8. NZ. 9. QF. Don't know.

Now I have a question, too. Is it possible to mount an GE as #1 engine and PW as #2? Would it work?
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Joined: Thu Jul 01, 1999 12:45 am

RE: Why Did These Airlines Change Engine Types?

Thu Dec 30, 1999 11:20 am

My theories on a some changes:
1.) Condor 757-300. Since Condor was the launch customer for
the 753, RR offered a much better price to be the launch
customer. The lower purchase price of the RR may offset any
the higher spares costs of the new engine.
2.) Delta 767-400. I think that Delta was miffed at P&W since
Delta and P&W (with United) competed for a C-17 long term engine
maintenance contract (the F-117 engine really a PW2040, with a
titanium nacelle). P&W won the Air Force award, and Delta showed its
displeasure by awarding the 764 engines to GE.
3.) UPSW. They may have changed to the RR engines on their newest
757's, as they were negotiating for RR Tay's for their 727-100 re-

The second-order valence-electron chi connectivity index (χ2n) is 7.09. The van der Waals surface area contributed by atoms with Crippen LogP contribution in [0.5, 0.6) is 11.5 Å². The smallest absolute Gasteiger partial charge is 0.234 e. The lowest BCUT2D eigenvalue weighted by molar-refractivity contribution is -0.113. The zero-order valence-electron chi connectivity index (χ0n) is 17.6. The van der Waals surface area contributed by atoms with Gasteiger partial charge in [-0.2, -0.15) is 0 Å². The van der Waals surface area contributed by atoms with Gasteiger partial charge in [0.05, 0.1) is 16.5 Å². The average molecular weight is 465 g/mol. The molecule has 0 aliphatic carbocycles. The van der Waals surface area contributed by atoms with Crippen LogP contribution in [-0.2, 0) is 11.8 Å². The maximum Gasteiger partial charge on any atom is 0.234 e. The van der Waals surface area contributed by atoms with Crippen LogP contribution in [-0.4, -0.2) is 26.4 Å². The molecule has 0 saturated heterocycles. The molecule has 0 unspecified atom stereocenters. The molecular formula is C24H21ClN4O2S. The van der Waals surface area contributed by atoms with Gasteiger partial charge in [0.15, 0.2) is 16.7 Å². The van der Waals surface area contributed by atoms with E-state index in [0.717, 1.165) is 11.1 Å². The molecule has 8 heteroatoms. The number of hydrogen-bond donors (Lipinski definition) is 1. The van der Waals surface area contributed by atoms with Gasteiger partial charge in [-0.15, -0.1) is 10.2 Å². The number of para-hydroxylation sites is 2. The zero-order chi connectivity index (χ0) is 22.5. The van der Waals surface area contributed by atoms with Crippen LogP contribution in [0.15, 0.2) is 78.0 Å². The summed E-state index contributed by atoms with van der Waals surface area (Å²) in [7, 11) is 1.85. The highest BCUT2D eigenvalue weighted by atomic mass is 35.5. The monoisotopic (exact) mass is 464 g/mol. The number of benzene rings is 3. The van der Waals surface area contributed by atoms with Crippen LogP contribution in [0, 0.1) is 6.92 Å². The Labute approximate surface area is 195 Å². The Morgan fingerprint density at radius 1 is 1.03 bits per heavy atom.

engining, and RR lowered their prices on the RB211-535 substantially
to get the 757 business. Note that UPS probably gets the best pricing,
because they use GE CF6-80's on their 767F, but ordered PW4158's on
their new A300's. Should UPS order the 744F, who knows which engine
they will order.
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Joined: Tue Nov 23, 1999 3:51 am

777 Engine Choices

Thu Dec 30, 1999 11:31 am

I have posted this before but it still cracks me up the BA ordered the trip7 with GE's and AA ordered their's with Trents.

To DLMD-11

Thu Dec 30, 1999 11:32 am

Your point about Delta flying GE powered 767s on domestic routes and P&W powered 767s on overwater flights stands up - to a point.

Haven't the new 767-400ERs got GE engines?
According to JP Airline fleets the powerplant is the GE-CF6-80C2B7F. Exactly the same engine as on the 767-300ER!

Now Delta's decision doesn't quite make sense. Could there be another reason?
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Joined: Tue May 18, 1999 4:41 am

RE: To DLMD-11

Thu Dec 30, 1999 11:44 am

There were rumors within Delta that both Delta and P&W had it out over the engines on the MD-88, due to the fact that they have had numerous problems with them. Thats why the 737-800 was ordered to quickly replace some of the aging MD-88's with the older engines due to reilability problems.